Iowa State University College of Veterinary Medicine

Ames, IA 50011
(515) 294-1242
Status: Full Accreditation

Iowa State University established the first veterinary school in the United States in 1879. ISU’s College of Veterinary Medicine has five major departments; Biomedical Sciences, Veterinary Clinical Sciences, Veterinary Diagnostic and Production Animal Medicine, Veterinary Microbiology and Preventive Medicine and Veterinary Pathology. Through these departments, the College is devoted to teaching, learning and researching the growing field of veterinary medicine.

Students work and learn from the best in the field, participating in production animal medicine, translating research in critical areas, working hands-on in the teaching hospital and more. Currently, the College has graduated over 6,400 veterinarians. Of those, 25% continue on pursuing advanced degrees through residencies and internships. The Pathology department is ranked #2 in the country, making it, as well as the veterinary program very difficult to get accepted into.

Educational Requirements

During the first three years of graduate school, students participate in basic core classes surrounding the subjects of biomedical sciences, biology, chemistry, immunology, morphology, pathology, ethics, surgery and more. During the last year, students are allowed a more flexible schedule, only needing 44 credits during the whole year. Courses included radiology, animal surgery, anesthesiology, food animal medicine and surgery and more. Once a student graduates with the DVM degree, he or she may then decide to continue their education through one of ISU’s residency or internship programs. Open spots for these positions are highly competitive, even more so than getting into the veterinary school.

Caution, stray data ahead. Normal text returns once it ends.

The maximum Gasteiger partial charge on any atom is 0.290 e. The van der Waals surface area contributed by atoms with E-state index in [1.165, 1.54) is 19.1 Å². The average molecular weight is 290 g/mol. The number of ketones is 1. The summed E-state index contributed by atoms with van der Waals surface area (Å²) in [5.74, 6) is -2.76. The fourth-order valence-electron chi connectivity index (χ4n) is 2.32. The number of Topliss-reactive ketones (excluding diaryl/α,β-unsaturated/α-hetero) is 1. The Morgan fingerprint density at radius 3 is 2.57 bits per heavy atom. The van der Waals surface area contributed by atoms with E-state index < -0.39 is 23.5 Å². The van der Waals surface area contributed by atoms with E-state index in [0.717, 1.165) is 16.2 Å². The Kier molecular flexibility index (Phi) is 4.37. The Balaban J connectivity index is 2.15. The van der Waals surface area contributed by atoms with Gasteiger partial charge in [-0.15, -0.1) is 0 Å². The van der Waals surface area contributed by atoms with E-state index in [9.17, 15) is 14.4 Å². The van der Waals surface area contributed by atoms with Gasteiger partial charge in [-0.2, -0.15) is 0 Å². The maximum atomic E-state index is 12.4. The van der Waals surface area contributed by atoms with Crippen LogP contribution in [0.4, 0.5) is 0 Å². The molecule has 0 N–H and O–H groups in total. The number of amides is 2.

Tuition and Fees

Aside from the actual cost to go to Iowa State University, College of Veterinary Medicine, there are various fees students must pay each semester. Application fees average $60, however all fees are subject to change. Building fees are also in effect, as students must pay $202 for each fall and spring semester, plus $101.75 every summer semester. Once a student is ready to graduate, there is an additional $40 fee for your diploma. These fees may seem outrageous, however, they are necessary in order to make the school function as it does.

2009 Class Profile

Type: Public

# Total Applicants: 703

# Total Students Enrolled: 149

# of Male Students Enrolled: 47

# of Female Students Enrolled: 102

Overall GPA: 3.58

Average GRE Score: Verbal- 490, Quantitative- 630, Analytic Writing- 4.0

Resident 1st Year Tuition: $24,465

Total Resident Cost for 4 Years: $97,860

Non-Resident 1st Year Tuition: $87,418

Total Non-Resident Cost for 4 Years: $349,672